HepG2 cells were subcultured, after 72 hours medium supernatant was flicked off, cell monolayer was trypsinized and the cell count was adjusted to the 1.0 x 105 cells/ml. To each well of the 96 well plate 200 μl of diluted cell suspension (1×105 cells approximately) was added and the plates were incubated for 72 hours at 370C and 5% CO2 for 24 hours. After 72 hours when monolayer of cells was formed, medium supernatant was flicked off and the 200 μl of DMEM containing leaf extracts in concentrations below toxic dose was added to each well containing cell monolayer. The plates were then incubated for 72 hours at 370C and 5% CO2. This boosting of cells with the different extracts is also known as pre-treatment protocol. After 72 hours, the medium containing extracts was flicked off and DMEM containing ethanol at 150 mM concentration was added to the each well containing extract and silymarin pretreated cell monolayers. The plates were again incubated for 72 hours at 370C and 5% CO2. After 72 hours of incubation, medium containing ethanol was flicked off and 100 μl of 5% MTT reagent in DMEM was added to each well and the plates were again incubated at 370C for 3 hours. After 3 hours, the supernatant was discarded and 100 μl of solubilisation solution (1% DMSO) was added to each well and the plates were gently shaken in gyratory shaker to solubilise the formed formazan  (Kamel et al., 2010).The absorbance was then measured by using microplate reader at 630 nm and the percentage of growth inhibition was calculated using formula given as under:

All the assays were carried out in triplicates and the data analysis was carried out by using SPSS, DMRT. Preliminary phytochemical analysis of leaf and leaf callus extracts was carried out by the method described by (Sharma et al., 2016).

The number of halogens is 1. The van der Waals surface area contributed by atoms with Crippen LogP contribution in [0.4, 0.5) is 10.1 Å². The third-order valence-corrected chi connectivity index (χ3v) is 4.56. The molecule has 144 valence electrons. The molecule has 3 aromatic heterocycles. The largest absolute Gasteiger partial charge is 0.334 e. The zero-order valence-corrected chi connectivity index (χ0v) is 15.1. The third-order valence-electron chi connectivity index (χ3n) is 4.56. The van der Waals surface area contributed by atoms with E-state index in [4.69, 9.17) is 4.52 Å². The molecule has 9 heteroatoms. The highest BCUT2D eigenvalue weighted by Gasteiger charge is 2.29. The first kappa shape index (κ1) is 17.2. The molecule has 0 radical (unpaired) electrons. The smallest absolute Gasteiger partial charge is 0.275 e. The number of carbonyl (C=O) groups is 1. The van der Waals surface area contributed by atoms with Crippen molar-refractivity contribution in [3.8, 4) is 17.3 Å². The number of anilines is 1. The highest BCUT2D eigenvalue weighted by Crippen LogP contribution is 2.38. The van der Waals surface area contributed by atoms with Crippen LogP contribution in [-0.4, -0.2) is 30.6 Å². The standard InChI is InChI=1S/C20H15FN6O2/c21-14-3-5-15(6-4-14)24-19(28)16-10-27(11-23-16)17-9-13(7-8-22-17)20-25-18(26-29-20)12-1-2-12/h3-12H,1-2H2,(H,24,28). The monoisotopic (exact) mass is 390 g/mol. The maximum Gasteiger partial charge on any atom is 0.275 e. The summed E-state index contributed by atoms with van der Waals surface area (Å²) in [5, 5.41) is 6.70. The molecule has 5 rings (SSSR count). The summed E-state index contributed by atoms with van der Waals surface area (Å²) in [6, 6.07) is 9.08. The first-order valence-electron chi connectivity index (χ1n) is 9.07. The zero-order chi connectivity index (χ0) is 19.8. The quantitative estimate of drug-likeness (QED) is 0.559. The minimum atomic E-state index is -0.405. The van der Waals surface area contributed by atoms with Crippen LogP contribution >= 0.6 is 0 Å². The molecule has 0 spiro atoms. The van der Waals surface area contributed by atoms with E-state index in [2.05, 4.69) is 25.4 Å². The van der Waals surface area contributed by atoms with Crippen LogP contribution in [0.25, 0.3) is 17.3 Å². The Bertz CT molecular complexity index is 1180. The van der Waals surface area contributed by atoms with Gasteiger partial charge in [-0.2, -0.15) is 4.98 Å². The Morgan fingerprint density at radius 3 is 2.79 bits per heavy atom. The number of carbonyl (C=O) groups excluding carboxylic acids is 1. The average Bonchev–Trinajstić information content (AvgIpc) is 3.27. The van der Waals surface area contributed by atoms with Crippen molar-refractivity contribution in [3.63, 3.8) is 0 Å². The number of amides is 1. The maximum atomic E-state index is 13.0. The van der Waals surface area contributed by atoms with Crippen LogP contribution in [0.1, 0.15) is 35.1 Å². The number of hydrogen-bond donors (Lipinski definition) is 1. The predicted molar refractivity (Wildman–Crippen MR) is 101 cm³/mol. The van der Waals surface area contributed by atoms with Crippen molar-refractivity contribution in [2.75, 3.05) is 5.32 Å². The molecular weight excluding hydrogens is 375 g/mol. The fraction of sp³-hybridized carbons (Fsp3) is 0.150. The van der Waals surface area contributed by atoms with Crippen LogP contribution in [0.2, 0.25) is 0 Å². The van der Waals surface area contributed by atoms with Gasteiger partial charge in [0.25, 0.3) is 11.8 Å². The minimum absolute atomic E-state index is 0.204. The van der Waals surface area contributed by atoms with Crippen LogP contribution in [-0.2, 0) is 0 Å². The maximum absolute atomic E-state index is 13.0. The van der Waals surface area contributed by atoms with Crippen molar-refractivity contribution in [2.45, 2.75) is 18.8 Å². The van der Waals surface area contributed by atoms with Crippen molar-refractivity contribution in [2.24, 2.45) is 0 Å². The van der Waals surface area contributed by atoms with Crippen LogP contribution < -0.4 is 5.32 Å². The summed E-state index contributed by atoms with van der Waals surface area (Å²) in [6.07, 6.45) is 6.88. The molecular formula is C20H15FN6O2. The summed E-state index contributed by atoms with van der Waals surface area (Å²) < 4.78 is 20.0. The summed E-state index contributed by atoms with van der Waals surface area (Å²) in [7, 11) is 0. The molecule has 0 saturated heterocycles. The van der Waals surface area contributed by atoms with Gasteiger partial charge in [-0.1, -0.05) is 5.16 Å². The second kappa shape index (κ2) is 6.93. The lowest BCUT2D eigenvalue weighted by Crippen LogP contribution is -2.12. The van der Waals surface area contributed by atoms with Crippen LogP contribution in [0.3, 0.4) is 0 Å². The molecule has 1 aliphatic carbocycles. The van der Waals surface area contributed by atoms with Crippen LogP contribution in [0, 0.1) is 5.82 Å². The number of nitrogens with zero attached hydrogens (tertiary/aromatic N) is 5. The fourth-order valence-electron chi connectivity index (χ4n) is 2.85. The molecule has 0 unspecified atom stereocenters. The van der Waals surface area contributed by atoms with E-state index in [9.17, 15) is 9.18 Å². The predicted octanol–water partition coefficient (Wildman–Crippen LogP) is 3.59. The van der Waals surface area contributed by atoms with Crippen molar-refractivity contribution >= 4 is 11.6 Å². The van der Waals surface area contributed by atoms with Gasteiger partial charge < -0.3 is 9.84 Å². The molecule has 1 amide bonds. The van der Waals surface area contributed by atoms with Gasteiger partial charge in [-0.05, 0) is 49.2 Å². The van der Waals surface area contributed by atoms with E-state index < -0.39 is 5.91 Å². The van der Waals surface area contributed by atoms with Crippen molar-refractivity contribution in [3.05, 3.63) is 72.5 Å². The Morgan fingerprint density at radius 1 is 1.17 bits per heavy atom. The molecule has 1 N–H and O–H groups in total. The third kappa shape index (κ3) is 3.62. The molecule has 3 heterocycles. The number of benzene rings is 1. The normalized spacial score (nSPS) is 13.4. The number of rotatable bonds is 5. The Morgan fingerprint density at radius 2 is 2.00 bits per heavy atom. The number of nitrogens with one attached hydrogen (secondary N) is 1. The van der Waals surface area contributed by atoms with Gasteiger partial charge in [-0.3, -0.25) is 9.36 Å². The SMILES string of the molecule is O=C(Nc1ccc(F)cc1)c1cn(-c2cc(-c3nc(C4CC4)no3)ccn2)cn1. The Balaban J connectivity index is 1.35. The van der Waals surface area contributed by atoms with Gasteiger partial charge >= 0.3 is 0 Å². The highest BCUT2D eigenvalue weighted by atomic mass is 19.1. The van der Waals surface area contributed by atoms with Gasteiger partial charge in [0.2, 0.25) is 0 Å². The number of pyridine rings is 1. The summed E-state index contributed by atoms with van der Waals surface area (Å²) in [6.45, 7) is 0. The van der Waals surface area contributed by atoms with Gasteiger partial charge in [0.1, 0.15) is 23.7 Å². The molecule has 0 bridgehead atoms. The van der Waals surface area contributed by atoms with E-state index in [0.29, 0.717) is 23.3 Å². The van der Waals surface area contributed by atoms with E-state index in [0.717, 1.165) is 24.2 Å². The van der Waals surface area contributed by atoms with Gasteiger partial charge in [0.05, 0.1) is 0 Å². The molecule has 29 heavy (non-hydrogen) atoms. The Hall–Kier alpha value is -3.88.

Cytotoxic study of leaf extracts of all selected plants was carried out to standardize extract concentrations and evaluate their hepatoprotective activity. Results revealed that Cassia angustifolialeaf extracts above 225 μg/ml concentration is toxic to the HepG2 cells where the cell viability percentage was reduced to 40%. MTT assay for cytotoxicity of standard drug silymarin revealed that concentration above 75 μg/ml is toxic to the cells and hence 75 μg/ml was used as the test concentration for the subsequent study. IC50 value of ethanol was reported to be 150 mM (0.69% ethanol. Out of the different extracts, polar solvent extracts like aqueous, ethanol and methanol pretreated cells showed significant viability percentage after intoxication with ethanol. HepG2 cells pretreated with leaf extracts showed a dose dependent increase in percentage viability. The cell viability ranged from 65% to 92% in leaf extracts. The maximum cell viability percentage (92%) was reported in C. angustifolia ethanolic leaf extract pretreated HepG2 cells at 200 μg/ml. The cell viability percentage of HepG2 cells pretreated with leaf extracts is presented in Table 1. Preliminary phytochemical analysis of leaf extracts revealed the presence of Alkaloids, flavonoids, saponins, phytosterols, phenols, terpenoids, triterpenoids and sterols.